9Handling Liquid Nitrogen Precautions:Always wear safety equipment, including heavy loose fitting leather or cryogenic gloves, and eye and face protection.High concentrations of escaping gas should not be allowed to collect in an enclosed area.Avoid prolonged breathing of cryogenic liquid vapors .
10Handling Liquid Nitrogen Avoid rough handling of liquid containersLiquid cylinders should only be moved with proper handling equipment.Prior to use, ensure the fittings on the regulator match the fittings on the liquid containerNever use adaptorsNever attempt to change or remove any fittings
11Containers for Holding Liquid Nitrogen After Dispensing Thermos® bottles are approved containersUse only containers specially designed to hold liquid nitrogen-Check with the manufacturer of the container to ensure it is approved for holding liquid nitrogen
13Cryogenic Liquid Containers (aka Liquid Cylinders) Advantages:Contain large volumes of gasProvides a source of Cryogenic Liquids which can be easily handledTwo general types:Low Pressure-For dispensing of liquid only.High Pressure-For dispensing of liquid and gas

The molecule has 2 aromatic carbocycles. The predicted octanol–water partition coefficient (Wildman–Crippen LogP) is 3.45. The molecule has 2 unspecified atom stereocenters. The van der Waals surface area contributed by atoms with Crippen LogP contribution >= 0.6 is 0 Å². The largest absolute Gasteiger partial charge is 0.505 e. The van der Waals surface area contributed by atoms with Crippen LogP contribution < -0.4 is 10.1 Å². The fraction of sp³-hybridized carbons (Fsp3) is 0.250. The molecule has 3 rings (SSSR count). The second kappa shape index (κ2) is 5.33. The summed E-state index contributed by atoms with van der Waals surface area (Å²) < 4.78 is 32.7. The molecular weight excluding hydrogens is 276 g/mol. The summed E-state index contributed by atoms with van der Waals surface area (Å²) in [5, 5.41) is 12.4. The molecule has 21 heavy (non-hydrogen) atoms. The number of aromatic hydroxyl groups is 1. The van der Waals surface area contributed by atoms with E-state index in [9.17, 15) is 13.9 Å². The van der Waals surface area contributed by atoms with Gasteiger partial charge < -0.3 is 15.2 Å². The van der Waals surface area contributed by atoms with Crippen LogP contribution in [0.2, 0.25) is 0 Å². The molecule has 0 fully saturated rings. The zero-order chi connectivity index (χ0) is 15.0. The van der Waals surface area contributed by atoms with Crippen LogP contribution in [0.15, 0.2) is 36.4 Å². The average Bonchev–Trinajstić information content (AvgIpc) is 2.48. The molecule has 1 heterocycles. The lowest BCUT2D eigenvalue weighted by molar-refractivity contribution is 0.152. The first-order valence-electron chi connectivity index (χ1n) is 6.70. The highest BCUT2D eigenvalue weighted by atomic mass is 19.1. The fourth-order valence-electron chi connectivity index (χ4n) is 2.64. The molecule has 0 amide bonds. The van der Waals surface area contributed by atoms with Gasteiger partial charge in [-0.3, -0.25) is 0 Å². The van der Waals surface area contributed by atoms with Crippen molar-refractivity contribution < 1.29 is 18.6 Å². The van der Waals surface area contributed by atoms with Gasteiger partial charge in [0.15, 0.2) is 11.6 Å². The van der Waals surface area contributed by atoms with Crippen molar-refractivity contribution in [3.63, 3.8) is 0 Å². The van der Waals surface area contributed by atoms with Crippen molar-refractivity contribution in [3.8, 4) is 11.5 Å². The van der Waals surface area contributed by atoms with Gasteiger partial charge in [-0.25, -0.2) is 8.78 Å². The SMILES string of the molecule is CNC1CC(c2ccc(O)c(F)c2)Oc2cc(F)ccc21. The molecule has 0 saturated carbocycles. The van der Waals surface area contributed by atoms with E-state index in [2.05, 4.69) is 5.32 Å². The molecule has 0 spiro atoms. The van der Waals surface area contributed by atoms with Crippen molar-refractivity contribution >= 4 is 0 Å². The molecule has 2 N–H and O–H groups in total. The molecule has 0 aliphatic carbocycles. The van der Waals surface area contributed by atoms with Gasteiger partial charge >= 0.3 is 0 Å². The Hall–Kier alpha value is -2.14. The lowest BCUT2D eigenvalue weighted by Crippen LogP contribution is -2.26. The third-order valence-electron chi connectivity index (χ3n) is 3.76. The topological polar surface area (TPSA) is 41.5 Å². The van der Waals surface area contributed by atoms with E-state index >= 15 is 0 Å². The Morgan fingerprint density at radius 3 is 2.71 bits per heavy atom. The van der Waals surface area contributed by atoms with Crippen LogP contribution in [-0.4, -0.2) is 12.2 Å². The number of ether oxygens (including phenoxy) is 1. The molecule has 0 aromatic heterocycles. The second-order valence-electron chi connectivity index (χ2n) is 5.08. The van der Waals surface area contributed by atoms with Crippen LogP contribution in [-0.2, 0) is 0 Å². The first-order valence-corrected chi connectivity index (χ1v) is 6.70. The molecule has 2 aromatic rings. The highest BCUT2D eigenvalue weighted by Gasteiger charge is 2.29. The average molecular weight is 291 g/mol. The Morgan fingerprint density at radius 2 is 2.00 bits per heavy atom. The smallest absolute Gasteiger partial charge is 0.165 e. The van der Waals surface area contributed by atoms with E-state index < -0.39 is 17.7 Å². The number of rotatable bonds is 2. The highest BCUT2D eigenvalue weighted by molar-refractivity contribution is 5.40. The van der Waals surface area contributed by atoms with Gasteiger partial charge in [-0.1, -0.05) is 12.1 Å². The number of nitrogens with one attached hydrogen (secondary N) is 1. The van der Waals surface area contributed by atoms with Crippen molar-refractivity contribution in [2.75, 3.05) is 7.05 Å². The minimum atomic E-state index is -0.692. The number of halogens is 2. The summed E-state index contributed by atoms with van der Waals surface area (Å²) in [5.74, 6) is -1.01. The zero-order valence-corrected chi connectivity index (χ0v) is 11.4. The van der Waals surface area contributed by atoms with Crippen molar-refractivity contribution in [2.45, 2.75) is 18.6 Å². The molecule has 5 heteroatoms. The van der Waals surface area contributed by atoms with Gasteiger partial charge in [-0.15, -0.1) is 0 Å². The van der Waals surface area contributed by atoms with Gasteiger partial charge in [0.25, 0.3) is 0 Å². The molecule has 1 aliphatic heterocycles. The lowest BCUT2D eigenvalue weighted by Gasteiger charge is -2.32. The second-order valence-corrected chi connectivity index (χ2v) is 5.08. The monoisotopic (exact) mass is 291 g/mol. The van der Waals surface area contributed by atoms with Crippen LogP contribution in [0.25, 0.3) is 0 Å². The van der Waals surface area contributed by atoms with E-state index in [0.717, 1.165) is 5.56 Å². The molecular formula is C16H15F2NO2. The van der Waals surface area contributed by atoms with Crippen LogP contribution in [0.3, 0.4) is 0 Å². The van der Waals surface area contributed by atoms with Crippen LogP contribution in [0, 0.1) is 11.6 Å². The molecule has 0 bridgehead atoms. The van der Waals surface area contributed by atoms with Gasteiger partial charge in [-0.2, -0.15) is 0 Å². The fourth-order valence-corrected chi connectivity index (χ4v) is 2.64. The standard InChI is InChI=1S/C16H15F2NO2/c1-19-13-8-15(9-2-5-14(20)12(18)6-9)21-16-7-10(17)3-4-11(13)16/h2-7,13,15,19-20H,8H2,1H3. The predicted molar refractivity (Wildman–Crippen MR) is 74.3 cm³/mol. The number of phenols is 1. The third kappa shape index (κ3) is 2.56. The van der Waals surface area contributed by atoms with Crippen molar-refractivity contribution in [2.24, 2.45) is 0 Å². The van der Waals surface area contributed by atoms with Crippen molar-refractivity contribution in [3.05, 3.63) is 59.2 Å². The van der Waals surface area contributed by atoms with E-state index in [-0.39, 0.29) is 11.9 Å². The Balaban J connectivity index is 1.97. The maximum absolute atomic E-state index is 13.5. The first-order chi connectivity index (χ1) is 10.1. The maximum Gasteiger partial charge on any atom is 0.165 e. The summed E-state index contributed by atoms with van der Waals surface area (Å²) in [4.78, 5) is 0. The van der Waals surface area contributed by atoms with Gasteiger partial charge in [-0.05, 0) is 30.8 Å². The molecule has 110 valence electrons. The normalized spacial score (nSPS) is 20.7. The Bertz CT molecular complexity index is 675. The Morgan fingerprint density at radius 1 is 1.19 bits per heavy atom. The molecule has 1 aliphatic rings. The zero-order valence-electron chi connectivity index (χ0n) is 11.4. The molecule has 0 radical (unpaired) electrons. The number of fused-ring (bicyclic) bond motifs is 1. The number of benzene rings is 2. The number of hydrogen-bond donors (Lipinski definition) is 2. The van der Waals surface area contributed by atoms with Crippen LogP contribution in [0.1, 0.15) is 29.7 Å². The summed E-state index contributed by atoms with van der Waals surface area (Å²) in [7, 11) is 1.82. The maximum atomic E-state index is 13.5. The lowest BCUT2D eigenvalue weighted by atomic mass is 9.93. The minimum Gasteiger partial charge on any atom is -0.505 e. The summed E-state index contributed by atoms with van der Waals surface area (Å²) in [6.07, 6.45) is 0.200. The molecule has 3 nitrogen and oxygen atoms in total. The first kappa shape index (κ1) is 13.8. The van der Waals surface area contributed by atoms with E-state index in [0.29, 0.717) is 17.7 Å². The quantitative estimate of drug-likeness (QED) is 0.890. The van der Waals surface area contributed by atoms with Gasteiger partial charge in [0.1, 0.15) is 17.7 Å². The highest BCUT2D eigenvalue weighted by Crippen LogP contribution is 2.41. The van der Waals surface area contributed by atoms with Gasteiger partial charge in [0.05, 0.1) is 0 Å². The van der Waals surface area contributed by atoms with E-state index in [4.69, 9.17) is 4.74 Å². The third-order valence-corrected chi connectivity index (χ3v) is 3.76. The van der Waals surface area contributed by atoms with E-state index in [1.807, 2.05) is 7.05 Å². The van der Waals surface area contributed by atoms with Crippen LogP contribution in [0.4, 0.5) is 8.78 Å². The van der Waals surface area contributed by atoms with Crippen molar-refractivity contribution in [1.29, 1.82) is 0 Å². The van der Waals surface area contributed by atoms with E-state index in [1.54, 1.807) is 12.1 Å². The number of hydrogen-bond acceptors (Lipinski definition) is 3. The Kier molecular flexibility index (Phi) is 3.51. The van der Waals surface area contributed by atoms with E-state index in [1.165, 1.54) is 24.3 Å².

14Construction of Liquid Containers Liquid containers are made somewhat like Thermos® bottles with a vacuum space and special insulation, but they are not Thermos bottles®Annular Space
15Construction of Liquid Container Even with the vacuum and insulation, heat leaks in to the cylinder causing the cryogenic liquid to vaporize and build pressure.The vaporization rate will depend on several factors including the product itself, ambient temperature, condition of the cylinder’s vacuum, etc.
16Cryogenic Liquid Containers (Liquid Cylinders) Dewars are open, nonpressurized and manufacturer approved vessels for holding cryogenic liquidsA regular Thermos® bottle is not an approved cryogenic container!!